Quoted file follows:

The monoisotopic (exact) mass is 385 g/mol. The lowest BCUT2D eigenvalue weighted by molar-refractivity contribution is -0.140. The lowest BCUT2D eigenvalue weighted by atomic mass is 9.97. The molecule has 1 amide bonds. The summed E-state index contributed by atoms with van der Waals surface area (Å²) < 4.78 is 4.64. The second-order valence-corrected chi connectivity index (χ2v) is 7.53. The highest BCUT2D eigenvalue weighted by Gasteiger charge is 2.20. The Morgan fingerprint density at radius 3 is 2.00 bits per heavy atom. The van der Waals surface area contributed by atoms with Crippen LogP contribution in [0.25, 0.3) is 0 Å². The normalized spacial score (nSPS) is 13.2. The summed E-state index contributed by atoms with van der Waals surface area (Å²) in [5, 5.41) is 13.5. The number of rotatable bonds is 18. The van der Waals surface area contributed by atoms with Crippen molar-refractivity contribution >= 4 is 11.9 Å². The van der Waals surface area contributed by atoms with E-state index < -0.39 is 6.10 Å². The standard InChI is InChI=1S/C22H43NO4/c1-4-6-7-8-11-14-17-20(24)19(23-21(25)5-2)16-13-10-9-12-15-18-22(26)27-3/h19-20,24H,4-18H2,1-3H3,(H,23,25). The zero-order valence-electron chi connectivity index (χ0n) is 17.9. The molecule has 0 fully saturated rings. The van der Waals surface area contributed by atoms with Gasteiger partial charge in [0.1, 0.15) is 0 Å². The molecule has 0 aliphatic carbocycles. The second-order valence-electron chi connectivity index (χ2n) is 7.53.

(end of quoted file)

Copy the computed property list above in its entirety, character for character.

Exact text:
The monoisotopic (exact) mass is 385 g/mol. The lowest BCUT2D eigenvalue weighted by molar-refractivity contribution is -0.140. The lowest BCUT2D eigenvalue weighted by atomic mass is 9.97. The molecule has 1 amide bonds. The summed E-state index contributed by atoms with van der Waals surface area (Å²) < 4.78 is 4.64. The second-order valence-corrected chi connectivity index (χ2v) is 7.53. The highest BCUT2D eigenvalue weighted by Gasteiger charge is 2.20. The Morgan fingerprint density at radius 3 is 2.00 bits per heavy atom. The van der Waals surface area contributed by atoms with Crippen LogP contribution in [0.25, 0.3) is 0 Å². The normalized spacial score (nSPS) is 13.2. The summed E-state index contributed by atoms with van der Waals surface area (Å²) in [5, 5.41) is 13.5. The number of rotatable bonds is 18. The van der Waals surface area contributed by atoms with Crippen molar-refractivity contribution >= 4 is 11.9 Å². The van der Waals surface area contributed by atoms with E-state index < -0.39 is 6.10 Å². The standard InChI is InChI=1S/C22H43NO4/c1-4-6-7-8-11-14-17-20(24)19(23-21(25)5-2)16-13-10-9-12-15-18-22(26)27-3/h19-20,24H,4-18H2,1-3H3,(H,23,25). The zero-order valence-electron chi connectivity index (χ0n) is 17.9. The molecule has 0 fully saturated rings. The van der Waals surface area contributed by atoms with Gasteiger partial charge in [0.1, 0.15) is 0 Å². The molecule has 0 aliphatic carbocycles. The second-order valence-electron chi connectivity index (χ2n) is 7.53.